Sixty sound bovine incisors were extracted and kept in distilled water at 4°C, for no longer than a month. After this period, teeth were kept in a 0.5% chloramine solution for a week and sectioned in a microtomer (Accuton-Struers, Ballerup, Denmark) to separate the crown from the root. The buccal surface was gradually polished with ascending grades of silicon-carbide sandpaper up to 320-grit (Carbimet Buehler-met, Buehler, Lake Bluff, IL, USA) to create a flat surface and simulate a smear layer. Polyester film (Mylar, Dupont Corp., DE, USA), with a 3 mm diameter hole was used to confine the adhesion area. Materials used in this study are listed in Figure 1 along with the manufacturers' compositions, batch numbers and code numbers.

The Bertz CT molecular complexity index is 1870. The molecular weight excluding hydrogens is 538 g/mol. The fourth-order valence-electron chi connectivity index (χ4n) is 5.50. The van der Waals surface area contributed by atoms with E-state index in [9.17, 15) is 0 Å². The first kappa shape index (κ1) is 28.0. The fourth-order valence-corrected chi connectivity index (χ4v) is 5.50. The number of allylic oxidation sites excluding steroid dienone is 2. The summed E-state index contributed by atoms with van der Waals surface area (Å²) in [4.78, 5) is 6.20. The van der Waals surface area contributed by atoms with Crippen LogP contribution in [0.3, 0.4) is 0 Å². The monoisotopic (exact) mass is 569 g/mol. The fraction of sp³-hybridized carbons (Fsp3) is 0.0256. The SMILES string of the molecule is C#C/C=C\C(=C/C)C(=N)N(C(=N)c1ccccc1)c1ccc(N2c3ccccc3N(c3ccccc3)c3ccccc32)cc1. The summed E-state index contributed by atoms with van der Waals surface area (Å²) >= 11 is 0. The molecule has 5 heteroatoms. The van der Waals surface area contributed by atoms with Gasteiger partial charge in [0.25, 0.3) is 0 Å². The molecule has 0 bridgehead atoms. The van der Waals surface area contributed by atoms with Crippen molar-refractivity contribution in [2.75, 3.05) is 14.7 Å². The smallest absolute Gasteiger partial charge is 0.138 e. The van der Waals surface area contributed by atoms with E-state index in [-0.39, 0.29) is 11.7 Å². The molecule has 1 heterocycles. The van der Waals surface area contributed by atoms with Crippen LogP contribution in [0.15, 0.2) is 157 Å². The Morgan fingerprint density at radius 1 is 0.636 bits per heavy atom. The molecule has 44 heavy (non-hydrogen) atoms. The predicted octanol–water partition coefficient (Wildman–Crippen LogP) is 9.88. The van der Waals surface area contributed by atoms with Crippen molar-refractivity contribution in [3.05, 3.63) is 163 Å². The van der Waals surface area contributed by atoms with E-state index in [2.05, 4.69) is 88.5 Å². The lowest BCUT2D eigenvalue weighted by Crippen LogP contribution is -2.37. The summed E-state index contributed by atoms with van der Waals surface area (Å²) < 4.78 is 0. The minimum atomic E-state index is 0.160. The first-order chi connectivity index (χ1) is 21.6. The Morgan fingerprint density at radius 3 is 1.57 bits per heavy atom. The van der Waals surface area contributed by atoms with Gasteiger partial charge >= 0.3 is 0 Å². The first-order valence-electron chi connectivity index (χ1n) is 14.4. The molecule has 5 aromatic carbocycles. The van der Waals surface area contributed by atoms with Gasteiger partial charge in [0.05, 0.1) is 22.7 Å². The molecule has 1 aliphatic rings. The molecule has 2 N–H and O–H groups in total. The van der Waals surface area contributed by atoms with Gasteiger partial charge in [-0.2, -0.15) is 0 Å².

Figure 1 Restorative and adhesive materials